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Linux-friendly mini-PC moves to Haswell CPUs

Jan 13, 2014  |  Eric Brown
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[Updated Jan 24] — CompuLab has revised its Linux-ready Intense PC mini-PC with an Intense PC2 model that moves to a 4th Generation Intel Core i7 CPU, and adds more ports.

The Intense PC forms the basis for a MintBox2 computer, jointly offered with the Linux Mint project, and it’s also available directly from CompuLab in a variety of customizable models. The Intense PC2 moves up from Intel’s 3rd Generation “Ivy Bridge” Core processors to the 4th Gen “Haswell”. The high-end model offers a dual-core Intel Core i7-4600U, clocked at 2.1GHz, with turbo mode reaching up to 3.30GHz. Other “Haswell” options are also available, including Core i5 and i3 chips, and the Intel Celeron 2955.



CompuLab Intense PC2
(click image to enlarge)

With the default Core i7, the Intense PC2 offers 30 percent higher performance than the Intense PC, as well as 40 percent lower idle power of under 6 Watts, claims CompuLab. It also enables the Intense PC2 to support up to 4K resolution, as well as three simultaneous displays.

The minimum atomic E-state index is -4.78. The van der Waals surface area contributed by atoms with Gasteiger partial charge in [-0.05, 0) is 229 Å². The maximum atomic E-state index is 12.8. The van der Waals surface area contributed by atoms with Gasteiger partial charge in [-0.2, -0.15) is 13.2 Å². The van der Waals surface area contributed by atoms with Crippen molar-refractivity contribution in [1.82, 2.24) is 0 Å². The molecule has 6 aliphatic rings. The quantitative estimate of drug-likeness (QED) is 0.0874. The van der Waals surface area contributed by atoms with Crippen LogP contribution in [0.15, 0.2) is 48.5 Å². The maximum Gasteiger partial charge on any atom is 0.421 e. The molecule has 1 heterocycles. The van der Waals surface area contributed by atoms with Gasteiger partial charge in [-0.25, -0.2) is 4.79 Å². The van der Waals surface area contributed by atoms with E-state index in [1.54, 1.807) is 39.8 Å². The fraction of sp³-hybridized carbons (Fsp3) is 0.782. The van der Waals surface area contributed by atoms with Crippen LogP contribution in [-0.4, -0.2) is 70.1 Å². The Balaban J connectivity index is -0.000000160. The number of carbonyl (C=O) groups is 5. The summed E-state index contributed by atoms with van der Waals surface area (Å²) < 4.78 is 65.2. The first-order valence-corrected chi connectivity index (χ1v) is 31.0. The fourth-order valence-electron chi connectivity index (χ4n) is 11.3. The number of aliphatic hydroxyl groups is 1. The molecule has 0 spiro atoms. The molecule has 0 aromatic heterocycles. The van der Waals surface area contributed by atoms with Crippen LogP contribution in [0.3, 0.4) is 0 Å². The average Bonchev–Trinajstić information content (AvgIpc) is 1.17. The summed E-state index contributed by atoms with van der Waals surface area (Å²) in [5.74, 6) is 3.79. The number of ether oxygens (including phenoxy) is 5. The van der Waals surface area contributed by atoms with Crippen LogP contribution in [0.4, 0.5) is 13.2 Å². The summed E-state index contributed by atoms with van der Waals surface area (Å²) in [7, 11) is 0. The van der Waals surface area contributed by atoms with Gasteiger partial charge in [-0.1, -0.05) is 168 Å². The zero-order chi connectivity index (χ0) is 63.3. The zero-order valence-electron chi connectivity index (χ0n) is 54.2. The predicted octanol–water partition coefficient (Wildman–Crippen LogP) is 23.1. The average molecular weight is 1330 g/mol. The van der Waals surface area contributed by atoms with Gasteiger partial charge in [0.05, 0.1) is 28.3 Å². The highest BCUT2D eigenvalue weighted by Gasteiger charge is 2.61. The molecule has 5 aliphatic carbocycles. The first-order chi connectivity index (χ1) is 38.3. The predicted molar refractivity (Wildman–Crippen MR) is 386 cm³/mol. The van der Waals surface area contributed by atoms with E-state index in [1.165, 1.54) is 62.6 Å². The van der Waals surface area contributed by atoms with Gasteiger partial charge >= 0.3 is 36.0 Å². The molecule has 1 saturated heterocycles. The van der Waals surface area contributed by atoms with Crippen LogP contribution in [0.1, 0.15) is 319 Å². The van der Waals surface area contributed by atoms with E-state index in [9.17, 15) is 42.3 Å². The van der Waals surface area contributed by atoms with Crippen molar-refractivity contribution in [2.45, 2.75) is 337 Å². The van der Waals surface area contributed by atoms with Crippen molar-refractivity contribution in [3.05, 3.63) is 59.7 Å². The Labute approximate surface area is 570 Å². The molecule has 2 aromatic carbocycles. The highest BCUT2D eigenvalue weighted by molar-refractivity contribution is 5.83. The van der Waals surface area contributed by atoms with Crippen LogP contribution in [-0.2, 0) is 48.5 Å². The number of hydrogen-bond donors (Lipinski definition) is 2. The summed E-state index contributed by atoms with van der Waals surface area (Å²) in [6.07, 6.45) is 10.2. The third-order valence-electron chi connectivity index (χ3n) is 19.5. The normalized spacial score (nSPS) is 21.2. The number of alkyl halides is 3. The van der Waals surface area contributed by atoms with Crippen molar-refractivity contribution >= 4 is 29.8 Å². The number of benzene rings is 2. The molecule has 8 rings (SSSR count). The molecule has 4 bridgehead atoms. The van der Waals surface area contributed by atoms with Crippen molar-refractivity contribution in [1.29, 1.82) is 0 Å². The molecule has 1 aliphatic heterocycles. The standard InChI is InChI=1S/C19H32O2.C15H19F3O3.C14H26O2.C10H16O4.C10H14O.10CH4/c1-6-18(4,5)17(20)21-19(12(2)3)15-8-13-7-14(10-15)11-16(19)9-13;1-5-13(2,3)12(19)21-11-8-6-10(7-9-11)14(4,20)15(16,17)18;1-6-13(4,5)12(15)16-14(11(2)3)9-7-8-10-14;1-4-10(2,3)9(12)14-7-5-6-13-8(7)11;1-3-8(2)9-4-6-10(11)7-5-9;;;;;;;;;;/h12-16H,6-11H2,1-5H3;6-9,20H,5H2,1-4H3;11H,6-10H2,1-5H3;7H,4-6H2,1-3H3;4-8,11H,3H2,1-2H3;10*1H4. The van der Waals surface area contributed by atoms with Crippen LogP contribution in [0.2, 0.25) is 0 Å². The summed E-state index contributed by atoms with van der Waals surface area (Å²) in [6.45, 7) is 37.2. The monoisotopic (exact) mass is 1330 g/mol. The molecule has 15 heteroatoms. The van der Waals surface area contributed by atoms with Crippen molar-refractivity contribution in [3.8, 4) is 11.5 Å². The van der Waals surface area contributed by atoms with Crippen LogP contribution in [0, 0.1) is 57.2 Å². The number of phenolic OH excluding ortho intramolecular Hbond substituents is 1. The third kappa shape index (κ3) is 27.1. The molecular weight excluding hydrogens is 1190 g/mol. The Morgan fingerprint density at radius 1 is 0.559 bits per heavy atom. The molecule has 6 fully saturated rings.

The Intense PC2 supports up to 16GB of DDR3L RAM, and provides a slot for a 2.5-inch hard disk drive (HDD) or solid state drive (SSD). There are also two mSATA ports, instead of one. The second port is located on CompuLab’s proprietary FACE expansion module, which comes standard with the system. This can be swapped out for FACE modules with other I/O combinations (see farther below). The system also provides full- and half-size Mini-PCIe slots, as well as the latest 802.11ac WiFi and Bluetooth 4.0.



Intense PC2 block diagram
(click image to enlarge)

Compared to the previous high-end model, the Intense PC Pro, you get four USB 3.0 ports instead of two, although when you figure in the USB 2.0 ports, there are now six ports total instead of the previous eight. The Intense PC2 also offers two more serial ports for a total of three, and dual HDMI ports instead of one. As before, the device ships with dual gigabit Ethernet ports, a DisplayPort, and both S/PDIF digital and standard analog audio I/O.

The Intense PC2 has the same 7.4 x 6.3 x 1.57-inch dimensions as the earlier model. Power consumption is said to range from 6 to 24 Watts, and there are extended and industrial temperature versions available. As always, you can buy the system preinstalled with Linux or Windows, or buy it barebones.

Like CompuLab’s Intense PC and lower-end Fit-PC models, the Intense PC2 is available in a number of specialized configurations that make use of modules that fit into the company’s proprietary FACE connector. The IntensePC 2 (IPC2) is available in the following FACE-enabled flavors:

  • IPC2-CCTV (surveillance) — support for up to 16 video cameras
  • IPC2-PoE (surveillance) — 4x gigabit Ethernet ports with 802.3af compliant Power-over-Ethernet
  • IPC2-MultiLAN (networking) — 3-6 gigabit Ethernet ports
  • IPC2-MultiSer (industrial) — 9x serial ports and 2x CANbus ports